An excerpt from the full length version:
Ernest Hemingway wrote in A Farewell to Arms, ‘the world breaks everyone, but some come back afterward, even stronger in the broken places.’ When you think about those players, the greatest thing about the character of a great baseball player or a successful man, is a desire to excel. A desire to dominate and it confines him to a single mission. Nothing else matters. The greatest menace to a man’s success is a perfect willingness to excuse his own mistakes. The players I’ve talked about have demonstrated something rather imperishable and man some enduring moral fiber that just will not bow before the most demoralizing blow. From these giant soul champions we can borrow from courage and we can dream.[…] I was in high school, sitting in the back row of the auditorium with the best athlete on campus. His name was Larry Miggins and we were talking about what we hoped to do with our lives. And I said to Larry, ‘Gosh, I would love to be a sports announcer and maybe do major league baseball.’ And Larry said, ‘I would love to be a major league player.’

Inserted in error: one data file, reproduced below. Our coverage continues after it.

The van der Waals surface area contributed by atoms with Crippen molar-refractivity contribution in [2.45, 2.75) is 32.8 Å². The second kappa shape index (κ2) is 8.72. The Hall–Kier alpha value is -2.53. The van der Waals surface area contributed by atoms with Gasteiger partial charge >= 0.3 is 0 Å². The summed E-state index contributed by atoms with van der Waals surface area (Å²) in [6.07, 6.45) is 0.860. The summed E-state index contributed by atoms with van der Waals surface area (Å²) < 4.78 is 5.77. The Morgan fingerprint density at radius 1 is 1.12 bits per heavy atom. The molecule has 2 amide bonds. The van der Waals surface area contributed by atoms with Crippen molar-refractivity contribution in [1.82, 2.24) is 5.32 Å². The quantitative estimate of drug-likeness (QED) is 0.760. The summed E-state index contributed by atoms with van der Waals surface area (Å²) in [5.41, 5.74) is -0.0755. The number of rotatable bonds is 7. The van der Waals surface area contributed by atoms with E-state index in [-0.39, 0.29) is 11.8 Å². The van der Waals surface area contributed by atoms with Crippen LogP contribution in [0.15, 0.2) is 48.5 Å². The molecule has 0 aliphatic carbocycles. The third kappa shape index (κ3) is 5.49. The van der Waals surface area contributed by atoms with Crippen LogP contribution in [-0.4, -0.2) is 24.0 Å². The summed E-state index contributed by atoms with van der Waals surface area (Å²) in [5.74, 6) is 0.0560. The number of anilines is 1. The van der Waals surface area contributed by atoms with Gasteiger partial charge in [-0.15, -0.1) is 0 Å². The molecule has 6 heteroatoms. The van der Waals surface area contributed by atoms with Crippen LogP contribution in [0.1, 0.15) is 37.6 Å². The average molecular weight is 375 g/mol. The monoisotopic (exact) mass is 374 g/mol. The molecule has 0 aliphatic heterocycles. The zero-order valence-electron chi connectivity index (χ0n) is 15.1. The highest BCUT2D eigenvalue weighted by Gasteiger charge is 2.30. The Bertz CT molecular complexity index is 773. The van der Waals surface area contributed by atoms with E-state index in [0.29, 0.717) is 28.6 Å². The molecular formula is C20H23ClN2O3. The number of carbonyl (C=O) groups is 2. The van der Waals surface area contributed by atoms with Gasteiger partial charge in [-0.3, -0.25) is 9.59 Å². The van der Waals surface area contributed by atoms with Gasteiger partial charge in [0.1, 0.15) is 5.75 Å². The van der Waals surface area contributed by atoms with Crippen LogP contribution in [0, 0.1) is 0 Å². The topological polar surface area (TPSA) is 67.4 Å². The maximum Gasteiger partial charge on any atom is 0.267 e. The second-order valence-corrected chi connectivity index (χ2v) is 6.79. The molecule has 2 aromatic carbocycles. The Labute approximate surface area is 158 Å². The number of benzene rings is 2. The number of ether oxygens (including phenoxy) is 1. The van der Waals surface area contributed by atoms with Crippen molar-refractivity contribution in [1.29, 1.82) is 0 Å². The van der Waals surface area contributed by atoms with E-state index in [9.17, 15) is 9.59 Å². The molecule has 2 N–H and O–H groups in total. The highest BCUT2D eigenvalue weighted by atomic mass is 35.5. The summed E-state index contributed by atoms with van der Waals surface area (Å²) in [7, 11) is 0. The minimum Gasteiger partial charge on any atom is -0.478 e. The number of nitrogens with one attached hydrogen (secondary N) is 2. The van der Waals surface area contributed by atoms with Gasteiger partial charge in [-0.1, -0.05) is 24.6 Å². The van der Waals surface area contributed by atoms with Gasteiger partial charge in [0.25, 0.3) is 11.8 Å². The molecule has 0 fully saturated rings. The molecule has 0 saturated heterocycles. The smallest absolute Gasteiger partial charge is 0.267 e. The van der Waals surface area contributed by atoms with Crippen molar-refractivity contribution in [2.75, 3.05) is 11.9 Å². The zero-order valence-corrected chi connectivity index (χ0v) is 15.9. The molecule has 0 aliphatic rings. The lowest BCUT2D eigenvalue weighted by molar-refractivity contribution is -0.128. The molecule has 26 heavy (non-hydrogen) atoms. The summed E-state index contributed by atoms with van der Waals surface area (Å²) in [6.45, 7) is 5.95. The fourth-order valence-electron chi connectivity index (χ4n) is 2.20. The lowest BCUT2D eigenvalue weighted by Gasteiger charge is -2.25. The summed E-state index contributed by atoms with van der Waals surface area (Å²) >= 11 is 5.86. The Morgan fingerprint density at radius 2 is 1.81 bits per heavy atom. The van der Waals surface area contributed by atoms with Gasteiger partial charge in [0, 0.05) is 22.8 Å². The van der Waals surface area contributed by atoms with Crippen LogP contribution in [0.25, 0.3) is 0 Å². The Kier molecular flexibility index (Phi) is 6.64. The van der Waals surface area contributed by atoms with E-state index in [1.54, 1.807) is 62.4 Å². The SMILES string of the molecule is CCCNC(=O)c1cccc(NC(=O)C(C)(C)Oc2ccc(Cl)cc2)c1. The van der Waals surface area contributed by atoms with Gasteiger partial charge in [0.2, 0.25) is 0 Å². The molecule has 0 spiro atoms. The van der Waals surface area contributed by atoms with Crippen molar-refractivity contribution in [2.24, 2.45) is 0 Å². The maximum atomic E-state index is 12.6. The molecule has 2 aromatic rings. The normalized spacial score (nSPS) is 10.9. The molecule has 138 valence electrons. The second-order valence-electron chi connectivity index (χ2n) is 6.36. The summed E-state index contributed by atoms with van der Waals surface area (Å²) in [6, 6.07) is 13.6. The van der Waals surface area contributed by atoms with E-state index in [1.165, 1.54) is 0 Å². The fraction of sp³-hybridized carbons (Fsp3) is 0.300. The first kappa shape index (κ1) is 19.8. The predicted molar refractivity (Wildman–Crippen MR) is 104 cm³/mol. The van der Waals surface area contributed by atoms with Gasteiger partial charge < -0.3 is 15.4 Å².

In 1952, a few years later, I was broadcasting for the Brooklyn Dodgers and they were playing in Ebbets field against the St. Louis Cardinals and Larry Miggins was in the starting line-up for St. Louis. Now I only worked two innings in those years, the 3rd and the 7th, and in the 3rd inning Larry Miggins came up while I was on the air and hit a homerun againt a pitcher named Preacher Roe. It was the most emotional moment outside the birth of my children, I think, in my entire life.
Can you imagine such a far fetched dream coming to reality? So, I get back again to those four words: Very difficult, but possible. Hold on to that. We can’t tell you how to survive the storms of life, but we can tell you to learn to dance in the rain. […] I wish for you: May the road always rise to meet you, may the wind always be at your back, may the rain fall gently on your field, may the sun be gentle to your face, and above all may God hold you in the hollow of his hand.